“It is an island...there in this vastness of the great Plains. But it is rich...full of timber, full of game. It's a place where thunder resounds more than in other places, and so it's thought to be the place of the deities. When you see the Black Hills you understand something about the spiritual aspect of it.”
In the summer of 1874, an army of more than 1,000 soldiers left Fort Abraham Lincoln in the Dakota Territory and marched straight into the Black Hills -- the Lakota's most sacred ground.
Officially, they were looking for a site on which to build a new fort. Unofficially, they were looking for gold.
At the head of this expedition rode the army's most celebrated Indian fighter, George Armstrong Custer, commander of the Seventh Cavalry.
An Ohio blacksmith's son who graduated at the bottom of his class at West Point, at 23 Custer had become the youngest general in the Union Army. Impulsive and high-spirited, he had led the charge at Gettysburg, Winchester, Five Forks.
Oh, could you have but seen some of the charges...we made!...I never expect to see a prettier sight....While thinking of them I cannot but exclaim, “Glorious War!”
was a self-promoter ...a man who rode to the top over the backs of fallen
comrades... and a lot of men fell...because Custer was leading them into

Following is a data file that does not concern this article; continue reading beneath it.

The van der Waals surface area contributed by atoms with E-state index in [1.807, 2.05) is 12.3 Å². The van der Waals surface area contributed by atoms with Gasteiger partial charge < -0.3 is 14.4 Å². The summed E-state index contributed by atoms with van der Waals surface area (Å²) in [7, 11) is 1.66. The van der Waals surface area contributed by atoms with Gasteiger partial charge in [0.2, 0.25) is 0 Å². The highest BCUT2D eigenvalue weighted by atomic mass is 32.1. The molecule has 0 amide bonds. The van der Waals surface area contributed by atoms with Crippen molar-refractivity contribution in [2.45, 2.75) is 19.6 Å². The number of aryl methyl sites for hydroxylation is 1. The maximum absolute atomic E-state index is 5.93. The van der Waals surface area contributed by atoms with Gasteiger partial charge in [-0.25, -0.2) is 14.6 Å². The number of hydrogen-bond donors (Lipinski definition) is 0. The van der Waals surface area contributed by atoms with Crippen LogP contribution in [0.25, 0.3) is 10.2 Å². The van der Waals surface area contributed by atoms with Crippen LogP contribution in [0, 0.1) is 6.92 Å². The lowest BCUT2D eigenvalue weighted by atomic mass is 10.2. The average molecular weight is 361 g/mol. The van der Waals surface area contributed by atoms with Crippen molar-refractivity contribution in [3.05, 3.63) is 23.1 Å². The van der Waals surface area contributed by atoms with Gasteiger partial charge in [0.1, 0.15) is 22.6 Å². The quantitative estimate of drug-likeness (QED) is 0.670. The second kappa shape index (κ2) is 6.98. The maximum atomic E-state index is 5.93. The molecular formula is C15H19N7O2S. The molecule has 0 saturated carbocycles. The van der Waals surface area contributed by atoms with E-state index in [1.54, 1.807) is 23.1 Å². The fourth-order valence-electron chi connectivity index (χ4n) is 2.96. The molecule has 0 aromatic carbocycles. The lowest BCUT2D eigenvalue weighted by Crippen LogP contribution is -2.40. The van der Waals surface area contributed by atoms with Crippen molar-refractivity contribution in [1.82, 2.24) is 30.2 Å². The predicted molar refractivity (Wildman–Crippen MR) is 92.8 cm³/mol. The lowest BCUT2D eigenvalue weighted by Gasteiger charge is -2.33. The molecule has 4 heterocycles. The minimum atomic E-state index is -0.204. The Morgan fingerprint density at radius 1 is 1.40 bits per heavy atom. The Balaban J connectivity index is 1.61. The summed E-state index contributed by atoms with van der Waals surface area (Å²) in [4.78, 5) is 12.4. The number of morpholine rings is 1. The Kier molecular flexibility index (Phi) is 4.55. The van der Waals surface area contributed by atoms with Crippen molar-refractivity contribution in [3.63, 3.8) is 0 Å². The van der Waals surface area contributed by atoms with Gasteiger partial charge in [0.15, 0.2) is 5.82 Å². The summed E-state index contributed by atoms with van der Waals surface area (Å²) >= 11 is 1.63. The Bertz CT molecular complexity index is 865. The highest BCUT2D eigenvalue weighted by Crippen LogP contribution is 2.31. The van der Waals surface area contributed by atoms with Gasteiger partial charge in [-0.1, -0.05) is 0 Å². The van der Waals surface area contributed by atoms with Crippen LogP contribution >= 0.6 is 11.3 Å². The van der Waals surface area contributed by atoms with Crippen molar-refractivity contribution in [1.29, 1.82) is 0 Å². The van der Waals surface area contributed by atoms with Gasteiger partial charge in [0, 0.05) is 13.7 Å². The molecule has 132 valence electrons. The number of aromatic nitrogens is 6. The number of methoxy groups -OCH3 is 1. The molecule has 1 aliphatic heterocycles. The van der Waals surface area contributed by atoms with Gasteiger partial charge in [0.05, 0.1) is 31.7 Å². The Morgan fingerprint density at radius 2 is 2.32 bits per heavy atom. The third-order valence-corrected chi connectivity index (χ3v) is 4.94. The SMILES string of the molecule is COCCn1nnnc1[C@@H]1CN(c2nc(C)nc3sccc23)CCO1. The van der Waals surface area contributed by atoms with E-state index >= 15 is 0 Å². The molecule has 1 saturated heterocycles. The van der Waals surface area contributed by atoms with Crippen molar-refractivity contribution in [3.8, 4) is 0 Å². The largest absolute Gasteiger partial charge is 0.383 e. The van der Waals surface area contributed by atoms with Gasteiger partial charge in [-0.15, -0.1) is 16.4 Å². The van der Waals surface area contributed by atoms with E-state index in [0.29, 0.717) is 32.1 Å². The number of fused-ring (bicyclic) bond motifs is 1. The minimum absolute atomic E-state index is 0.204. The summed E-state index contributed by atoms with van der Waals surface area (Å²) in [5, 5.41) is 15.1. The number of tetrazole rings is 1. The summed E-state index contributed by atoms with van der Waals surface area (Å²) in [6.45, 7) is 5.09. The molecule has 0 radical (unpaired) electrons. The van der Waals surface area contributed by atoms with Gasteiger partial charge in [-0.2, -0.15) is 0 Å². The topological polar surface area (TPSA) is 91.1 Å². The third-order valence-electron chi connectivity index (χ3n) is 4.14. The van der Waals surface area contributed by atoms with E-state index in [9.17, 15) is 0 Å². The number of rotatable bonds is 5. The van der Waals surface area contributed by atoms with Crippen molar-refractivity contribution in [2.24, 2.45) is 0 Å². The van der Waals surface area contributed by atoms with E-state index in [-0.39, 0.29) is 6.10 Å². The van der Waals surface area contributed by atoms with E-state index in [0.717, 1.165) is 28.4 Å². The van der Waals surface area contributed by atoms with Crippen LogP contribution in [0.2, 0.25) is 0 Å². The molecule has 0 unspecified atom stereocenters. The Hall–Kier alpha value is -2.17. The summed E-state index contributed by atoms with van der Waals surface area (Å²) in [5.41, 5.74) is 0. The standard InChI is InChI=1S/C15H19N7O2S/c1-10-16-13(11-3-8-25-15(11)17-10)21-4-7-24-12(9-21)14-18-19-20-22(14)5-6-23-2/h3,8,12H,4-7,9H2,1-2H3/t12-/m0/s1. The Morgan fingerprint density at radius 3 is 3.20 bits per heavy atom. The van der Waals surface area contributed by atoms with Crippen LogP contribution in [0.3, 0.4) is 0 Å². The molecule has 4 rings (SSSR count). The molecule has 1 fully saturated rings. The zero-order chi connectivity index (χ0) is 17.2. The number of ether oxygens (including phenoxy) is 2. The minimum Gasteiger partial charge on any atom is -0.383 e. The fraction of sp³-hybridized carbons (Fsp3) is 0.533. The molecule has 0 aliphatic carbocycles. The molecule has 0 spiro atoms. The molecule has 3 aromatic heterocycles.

situations that he shouldn't have been leading them into.”
In the West, Custer wore a distinctive buckskin uniform, meant to catch the eye of reporters. And he caught the eye of his enemies as well, who began to call him "Yellow Hair."
But during his first campaign against the Cheyenne in 1867, his career had very nearly come to an end. Out hunting one day in the heart of Indian country, he galloped after a buffalo, aimed his revolver -- and somehow shot his own horse through the head. On foot, bruised and totally lost, he had to be rescued by his own men.
Then, in 1868, he mounted a surprise attack on Black Kettle's camp along the Washita River that re-established his reputation as a hero.
Now, Custer was again in the heart of Indian country, leading an army into the Black Hills.
And I have reached the hunter's highest round of fame...I have killed my grizzly.
In the Black Hills, Custer's men fished, hunted, played baseball -- and found gold; not a real bonanza, but more than enough to inspire wild-eyed stories of pay dirt "from the grass roots down."
From every corner of the country, gold-hungry whites rushed in and soon banged together a dozen mining camps -- Deadwood, Blacktail, Golden Gate -- and Custer City.
But the miners' invasion violated the Fort Laramie Treaty of 1868, which had brought peace to the Northern Plains after years of bitter warfare. In the treaty, the Lakota had agreed to stop harassing travelers, raiding settlers, attacking army units, and in exchange, the United States had promised that the Black Hills would be Lakota land forever.
many times, the Indians were promised that they could keep the land...and
so many times those promises were broken....I think that the Indians understood
the meaning of the treaties. And wanted very much to live by them. But
the cumulative effect was one of distrust. Betrayal.”
The whites who followed Custer's path into the Black Hills called it the "Freedom Trail." The Lakota called it "Thieves' Road." Either way, it would lead to disaster.
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